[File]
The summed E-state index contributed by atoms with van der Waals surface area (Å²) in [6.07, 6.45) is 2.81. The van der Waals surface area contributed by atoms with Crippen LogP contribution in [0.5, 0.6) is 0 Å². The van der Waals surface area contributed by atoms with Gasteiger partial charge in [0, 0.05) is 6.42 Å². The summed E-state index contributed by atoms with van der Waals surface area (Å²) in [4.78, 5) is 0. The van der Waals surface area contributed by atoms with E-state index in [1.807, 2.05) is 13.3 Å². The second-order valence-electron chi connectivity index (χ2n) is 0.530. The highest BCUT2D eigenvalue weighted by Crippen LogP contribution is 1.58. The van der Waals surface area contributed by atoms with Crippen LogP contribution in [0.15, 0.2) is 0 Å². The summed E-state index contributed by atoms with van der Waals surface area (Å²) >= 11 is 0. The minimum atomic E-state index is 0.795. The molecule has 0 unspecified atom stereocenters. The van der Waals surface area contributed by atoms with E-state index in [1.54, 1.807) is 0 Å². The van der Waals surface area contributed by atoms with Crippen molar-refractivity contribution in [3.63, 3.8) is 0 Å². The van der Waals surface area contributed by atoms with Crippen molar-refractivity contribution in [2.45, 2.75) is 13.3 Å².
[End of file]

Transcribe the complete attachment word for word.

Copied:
The summed E-state index contributed by atoms with van der Waals surface area (Å²) in [6.07, 6.45) is 2.81. The van der Waals surface area contributed by atoms with Crippen LogP contribution in [0.5, 0.6) is 0 Å². The van der Waals surface area contributed by atoms with Gasteiger partial charge in [0, 0.05) is 6.42 Å². The summed E-state index contributed by atoms with van der Waals surface area (Å²) in [4.78, 5) is 0. The van der Waals surface area contributed by atoms with E-state index in [1.807, 2.05) is 13.3 Å². The second-order valence-electron chi connectivity index (χ2n) is 0.530. The highest BCUT2D eigenvalue weighted by Crippen LogP contribution is 1.58. The van der Waals surface area contributed by atoms with Crippen LogP contribution in [0.15, 0.2) is 0 Å². The summed E-state index contributed by atoms with van der Waals surface area (Å²) >= 11 is 0. The minimum atomic E-state index is 0.795. The molecule has 0 unspecified atom stereocenters. The van der Waals surface area contributed by atoms with E-state index in [1.54, 1.807) is 0 Å². The van der Waals surface area contributed by atoms with Crippen molar-refractivity contribution in [3.63, 3.8) is 0 Å². The van der Waals surface area contributed by atoms with Crippen molar-refractivity contribution in [2.45, 2.75) is 13.3 Å².